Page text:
Tuesday, April 04, 2006

The Kaiser Says, "Let's Roll": The Return of Dada?

An interesting discussion over at Alicublog about the conservative commentator Elizabeth Fisher taking on the 1920's European art movement Dadaism at NRO. I will agree with Roy that making Dada a part of the right's current culture war is a lot like Jon Stewart coming out and doing Ike jokes...but there may be something else going on here.

Dada was the movement that included Duchamp's "Fountain," a urinal put on display. While it's intention was in part to mock art, it led to art being mocked as stupid, meaningless, and requiring no talent. And it is these criticisms that we see Fisher repeating. But this "insult to the artists' craft" was a reaction on the part of a certain group of European artists to try to make some sense of the horrors of World War I. It is an awful accident of history that The Bomb and the Holocaust have eliminated the memory of the Great War from our minds. WWI was an unbelievable atrocity against humanity. Trench and chemical warfare led to mass death under stalemate conditions. People died by the thousands with no noticeable difference in the war for reasons that could not be articulated. Death seemed completely without meaning. Destruction was senseless, but on a scale unimaginable. It was as if human life was treated as valueless.

The whole catastrophe was overseen by Kaiser Wilhelm II. Wilhelm believed that, because he came from a royal family, he ruled by the will of God and, despite the fact that he never served in the military himself, he believed that militarism was an essential property of the German character and that German militarism and industry ought to be seen as one and the same. God made Germany strong and German industries ought to profit from the militarism as much as possible. He was a terrible diplomat, being not at all tactful and strained relations in many directions. Further, like many Germans at the time, he believed that the time had come for Germany to be the Great European Power. Portugal, Spain, Britain, France, Turkey, the Austro-Hungarian empire had all had their turn. Now it was Germany's day and they could do as they pleased. So, claiming it to be an act of pre-emptive defense, Wilhelm invaded Belgium in what those on the left saw as starting an unnecessary war. The German nationalistic right denied that atrocities were committed against Belgians and thought that in the eyes of at least the Flemish Belgians, they should be greeted as liberators.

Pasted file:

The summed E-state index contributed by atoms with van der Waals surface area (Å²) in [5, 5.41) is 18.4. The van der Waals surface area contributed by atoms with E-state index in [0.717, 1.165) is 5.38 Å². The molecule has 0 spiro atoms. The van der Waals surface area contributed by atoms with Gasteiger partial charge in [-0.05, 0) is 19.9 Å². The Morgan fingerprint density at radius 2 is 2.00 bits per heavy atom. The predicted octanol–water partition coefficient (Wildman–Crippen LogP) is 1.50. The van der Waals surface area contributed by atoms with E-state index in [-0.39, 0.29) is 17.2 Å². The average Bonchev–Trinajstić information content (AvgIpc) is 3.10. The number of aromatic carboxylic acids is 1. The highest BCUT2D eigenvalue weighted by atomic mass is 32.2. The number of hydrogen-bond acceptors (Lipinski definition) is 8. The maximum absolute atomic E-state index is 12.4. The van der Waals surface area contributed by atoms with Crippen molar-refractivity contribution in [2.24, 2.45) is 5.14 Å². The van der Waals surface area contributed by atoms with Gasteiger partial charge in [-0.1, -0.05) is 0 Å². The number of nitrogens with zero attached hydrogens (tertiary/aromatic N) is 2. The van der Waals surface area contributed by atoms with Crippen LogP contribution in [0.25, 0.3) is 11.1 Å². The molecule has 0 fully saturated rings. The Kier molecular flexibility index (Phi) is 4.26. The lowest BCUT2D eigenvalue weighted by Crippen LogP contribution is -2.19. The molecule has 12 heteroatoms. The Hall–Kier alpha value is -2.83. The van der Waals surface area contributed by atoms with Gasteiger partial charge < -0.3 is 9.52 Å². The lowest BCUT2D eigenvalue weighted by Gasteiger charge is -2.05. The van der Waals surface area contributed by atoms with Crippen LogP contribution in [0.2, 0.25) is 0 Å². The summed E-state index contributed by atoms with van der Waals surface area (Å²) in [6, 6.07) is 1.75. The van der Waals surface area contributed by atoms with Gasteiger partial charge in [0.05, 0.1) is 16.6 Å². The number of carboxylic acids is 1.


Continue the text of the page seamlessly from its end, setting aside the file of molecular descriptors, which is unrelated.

Then, when it was over, the old church-based social and political structures which provided the foundation for Western Europe's strictly structured class system lay in ruins. Everything that gave people their place in society seemed to have been undermined. In Germany, the place of this ossified social structure was occupied by a toothless Weimar government. "Little grey men in grey suits," a survivor of that period described them to me once. The world, high-brow society especially, seemed completely absurd, devoid of meaning, a facade, a joke. So artists returning to work after everything in their lives, including any sense of morality from the state regarding the sanctity of life, was destroyed for no good reason, sought to represent this absurdity. To continue making pretty pictures and selling them for large amounts of money after what had just happened was obscene. So they took to undermining the bourgeois structures of art the way the bourgeois structures of everything else had been undermined.

Dada was an attack on the conservative way of life and the evils of war that came from it: a war of choice started by a leader who was a tactless bully, who believed he ruled by the will of God because he came from a royal family, and that he had Divinely given right to militarily invade where and when he chose, and who tried to drive the profits of war into the pockets of connected corporations.

Maybe the right's current attack on Dada is just a pre-emptive strike...